A Japanese garden does not require Japanese plants.

Just the opposite, in fact. One of the six keys to creating Japanese gardens, Lee Schneller Sligh told a landscape design class in Falmouth earlier this month, is to feature native plants.

Sligh owns Lee Schneller Fine Gardens in Camden. Her interest in Japanese design began when she was an exchange student in Japan in the 1970s. Before eventually becoming a landscaper, she majored in Asian history in college, taught English in Japan, and graduated from an intensive seminar in Tokyo on Japanese gardens.

The six keys, Sligh want on to explain, are:

1) Using rocks

2) Re-using garden materials that are already on the site being designed

3) Using plants and other materials that are native – or look it

4) Pruning for special effects

5) Creating framed views

6) Employing techniques that hide and then reveal parts of the garden

Japanese-style gardens in Maine would not necessarily look Japanese, Sligh said. Neither a red bridge nor a tea house are mandatory. At its heart, a Japanese garden is about naturalism, artistry and symbolism.

And rocks, which are topmost on Sligh’s list.

“We are so blessed in Maine because we have a lot of rocks,” she said.

The style of using bold, upright rocks in Japan dates back to the 1500s, and at the time was considered crude. Today, those gardens are revered.

In Sligh’s practice, if the property being designed includes existing ledge or large rocks, she will incorporate them into her design. If it doesn’t, she will bring rocks to the site – carefully, with layers of padding and nylon straps so their patina is undamaged.

To look natural, much of the rock is buried. “You need to bury it to the point where the undercut doesn’t show,” Sligh said. The undercut is where the rock diminishes from its widest point.

Another way to make rocks look natural is make sure all the striations on the property go in the same direction, just as they would in natural exposed ledge, said David Maynes of the Saco-based Richardson & Associates Landscape Architects, another speaker for the four-year landscape design course sponsored by the Garden Club Federation of Maine that included these lectures.

Sligh urged home gardeners to take walks along rocky rivers and streams to observe how rocks look in the wild, then replicate that look in their own gardens. Another way to make stones fit in, she said, is to pick those that are shaped like hills or other landscape features visible from the property.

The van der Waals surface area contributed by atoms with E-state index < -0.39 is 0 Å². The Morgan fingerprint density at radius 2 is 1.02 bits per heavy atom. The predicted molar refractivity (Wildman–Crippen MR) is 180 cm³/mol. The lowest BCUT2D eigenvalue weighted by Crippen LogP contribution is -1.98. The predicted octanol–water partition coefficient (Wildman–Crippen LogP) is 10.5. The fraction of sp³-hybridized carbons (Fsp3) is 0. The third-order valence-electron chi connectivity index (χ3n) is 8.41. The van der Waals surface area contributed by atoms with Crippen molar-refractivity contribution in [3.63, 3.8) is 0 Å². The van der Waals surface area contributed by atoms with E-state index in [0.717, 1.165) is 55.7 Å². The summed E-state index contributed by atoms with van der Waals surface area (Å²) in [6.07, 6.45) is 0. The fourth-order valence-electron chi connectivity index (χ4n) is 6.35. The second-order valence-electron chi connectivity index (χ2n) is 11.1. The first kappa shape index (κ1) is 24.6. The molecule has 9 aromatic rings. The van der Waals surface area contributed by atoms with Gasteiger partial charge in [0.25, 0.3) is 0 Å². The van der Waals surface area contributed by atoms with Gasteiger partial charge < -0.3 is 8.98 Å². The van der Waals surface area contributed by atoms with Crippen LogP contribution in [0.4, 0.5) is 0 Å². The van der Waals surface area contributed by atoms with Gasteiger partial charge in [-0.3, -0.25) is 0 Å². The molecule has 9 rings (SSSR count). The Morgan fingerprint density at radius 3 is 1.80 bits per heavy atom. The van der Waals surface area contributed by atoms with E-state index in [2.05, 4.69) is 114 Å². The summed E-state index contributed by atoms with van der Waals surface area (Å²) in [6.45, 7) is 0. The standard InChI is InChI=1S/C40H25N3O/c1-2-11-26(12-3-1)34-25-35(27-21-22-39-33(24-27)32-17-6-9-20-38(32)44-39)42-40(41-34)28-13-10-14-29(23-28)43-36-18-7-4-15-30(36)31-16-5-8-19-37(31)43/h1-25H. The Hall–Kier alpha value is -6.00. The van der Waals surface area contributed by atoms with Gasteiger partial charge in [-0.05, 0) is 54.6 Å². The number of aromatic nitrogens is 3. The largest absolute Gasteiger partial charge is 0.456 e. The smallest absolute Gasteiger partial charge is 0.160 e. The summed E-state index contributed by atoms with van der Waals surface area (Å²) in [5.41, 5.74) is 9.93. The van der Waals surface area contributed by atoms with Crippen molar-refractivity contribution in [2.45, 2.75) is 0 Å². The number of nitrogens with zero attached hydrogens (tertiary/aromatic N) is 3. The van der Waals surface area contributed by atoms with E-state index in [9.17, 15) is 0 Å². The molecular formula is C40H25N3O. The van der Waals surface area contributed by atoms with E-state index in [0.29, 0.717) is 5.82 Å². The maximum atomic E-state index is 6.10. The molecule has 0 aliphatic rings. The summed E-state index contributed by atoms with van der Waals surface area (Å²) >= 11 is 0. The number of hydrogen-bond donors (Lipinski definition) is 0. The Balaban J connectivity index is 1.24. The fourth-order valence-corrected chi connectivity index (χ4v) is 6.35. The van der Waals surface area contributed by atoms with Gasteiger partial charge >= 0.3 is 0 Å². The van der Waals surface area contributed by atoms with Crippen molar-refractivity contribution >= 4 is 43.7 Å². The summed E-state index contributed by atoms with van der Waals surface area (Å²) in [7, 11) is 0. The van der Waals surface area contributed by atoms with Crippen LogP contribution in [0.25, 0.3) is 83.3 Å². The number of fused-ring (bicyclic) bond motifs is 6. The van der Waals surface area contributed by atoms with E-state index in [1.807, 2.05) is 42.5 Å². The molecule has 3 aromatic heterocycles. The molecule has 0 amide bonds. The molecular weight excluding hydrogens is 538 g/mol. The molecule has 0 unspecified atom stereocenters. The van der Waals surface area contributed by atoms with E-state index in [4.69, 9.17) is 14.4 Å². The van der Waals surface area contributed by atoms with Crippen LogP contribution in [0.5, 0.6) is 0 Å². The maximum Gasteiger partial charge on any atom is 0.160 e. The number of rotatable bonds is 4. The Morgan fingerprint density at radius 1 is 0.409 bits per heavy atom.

It’s essential, she said, to retain any moss or other vegetation growing on the stones, so the stones appear natural to the garden, as though they have been in place for years.

Sligh defined “mitate” as a Japanese method of creating contrasts in a garden, perhaps recycling items found at the site and mixing them with natural products. For example, bricks or concrete pavers could be used with natural stone to create interesting contrasts. These should be subtle contrasts with the concrete, bricks or natural stones looking aged.

For examples of native plants, Sligh showed a photo of a path she designed that wove around plantings of blue flag irises, jack pine and pitch pine to replicate a natural wooded path. She also uses mosses, and borrows a technique from Asticou Azalea Gardens on Mount Desert Island in which pincushion moss is held in place by bamboo kebab skewers, which are broken off so they don’t show. When planted, the pincushion moss is literally little balls of moss so the skewers hold them in place until they root and then the bamboo decomposes.

While Sligh works with mostly native plants, she admits to some favorite non-natives. That list includes green Japanese maples, which are less popular than the red ones but are shapely and look more natural. She also likes pieris (andromeda) and enkianthus.

Japanese gardens require pruning to create special effects. Typically, trees are pruned to give them a windswept look or so they appear to be leaning over a stream. These effects are created by cutting back branches so the trunk and large limbs of a tree are visible, with the leaves or needles of an evergreen on the tip ends of the branches.

Certain aspects of Japanese gardens can require a lot of maintenance. In some public gardens in Japan, large trees are pruned as many as three times a year in order to get such effects, Sligh said. Moss gardens, also popular in Japan, require almost daily clearing of fallen leaves. It’s possible to have a Japanese-inspired garden at your own home without so much work, she said.

Creating frames in a garden requires planning. First, you have to decide what the focus will be – whether a particularly attractive tree or rock or a view in the distance. Then, you must decide where this object of focus is most likely to be seen. At that point, you use plants or man-made materials such as arches to frame the view, blocking out everything to the sides of the item to be framed.

The principle of hide and reveal is similar, but in this case, it is assumed the person viewing the garden is moving, say strolling through the garden. Some particularly attractive item – a plant, a stone, a sculpture or a building – is seen just once as the person rounds a corner or steps through a gate.

Homeowners needn’t commit to a full-scale Japanese-style garden in order to use some of these techniques. Framing a view is used in gardens of all sorts, as is the hide-and-reveal technique.

And everyone loves a good-looking stone, as long is it doesn’t look like it was just plopped onto a front lawn.

ABOUT THE WRITER

TOM ATWELL is a freelance writer gardening in Cape Elizabeth. He can be contacted at: [email protected]

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